Colon is not a large city, but is a large port for commercial traffic. Many ships are unloading or loading containers, bulk cargo, or autos. A large modern CNG carrier awaits off shore.

A special treat in Colon, We share the cruise terminal with the former Monarch of The Seas, one of my favorite ships that I sailed many times out of Port Canaveral before Royal sold her to a sister brand Pulmantur.

Today is also our day to bunker, or take on fuel. My guess, the least costly port we will be in. The fuel tanker remain tied alongside most of the day.

The overcast skies turn into a light drizzle. Most passengers are taking tours, even the solarium is nearly empty.

I elect to stay on the ship except for a brief vist to the shops on the pier. I finally have phone service and am able to download all my emails and text messages. It takes me over an hour to read thru them and either respond or as more often is the case, delete them.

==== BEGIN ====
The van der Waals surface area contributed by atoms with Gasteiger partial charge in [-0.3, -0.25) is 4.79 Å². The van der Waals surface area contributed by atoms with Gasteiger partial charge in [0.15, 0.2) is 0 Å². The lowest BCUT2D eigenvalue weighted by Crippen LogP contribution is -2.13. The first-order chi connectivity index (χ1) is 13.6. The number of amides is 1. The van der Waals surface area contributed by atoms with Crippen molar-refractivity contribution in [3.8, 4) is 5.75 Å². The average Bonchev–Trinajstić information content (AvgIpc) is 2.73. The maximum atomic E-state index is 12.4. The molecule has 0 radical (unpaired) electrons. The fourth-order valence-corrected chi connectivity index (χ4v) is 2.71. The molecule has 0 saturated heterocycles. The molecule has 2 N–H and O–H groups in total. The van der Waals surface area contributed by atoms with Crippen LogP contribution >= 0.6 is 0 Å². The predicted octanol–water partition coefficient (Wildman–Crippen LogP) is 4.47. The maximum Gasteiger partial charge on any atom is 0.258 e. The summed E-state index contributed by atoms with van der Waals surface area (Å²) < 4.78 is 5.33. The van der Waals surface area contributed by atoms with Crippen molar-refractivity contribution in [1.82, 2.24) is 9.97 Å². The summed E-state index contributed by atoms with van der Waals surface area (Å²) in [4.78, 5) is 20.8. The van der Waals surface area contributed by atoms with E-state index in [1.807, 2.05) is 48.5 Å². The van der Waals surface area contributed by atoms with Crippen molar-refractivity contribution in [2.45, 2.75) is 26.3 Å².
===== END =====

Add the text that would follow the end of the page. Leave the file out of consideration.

Despite the large number of Diamond level and above passengers, the service in the Diamond lounge has been excellent.

It is after dark when we leave port to take our position to enter the canal in the morning.

October 18, 2019

Oct 17 Cartegena, Columbia

We arrive in Cartegena first thing in the morning. The captain tells up the high temperature will be in the low 80's. The skies are partly overcast.  Being my first visit to Cartegena, I have booked a shore excursion, a panoramic overview.

Royal has designed a good system to board the 1500 or so passengers that are taking shore excursions. The theater and lounges are divided into numbered sections, each number representing a bus. As passengers arrive in the waiting area they are given bus stickers and instructed where to wait. When the bus is ready the entire group leaves together.  It works quite well.

Much of Cartegena is only a few feet above sea level at high tide, sewage backs up into the streets as it is unable to flow to the sea. Fortunately the side walks are high enough that we keep our feet dry. The future Venice of South America? 

The street vendors are in your face at every turn. Much  worse than I remember ever encountering in any European port or Nassau, a destination infamous for aggressive vendors. Uniformed police have a large presence.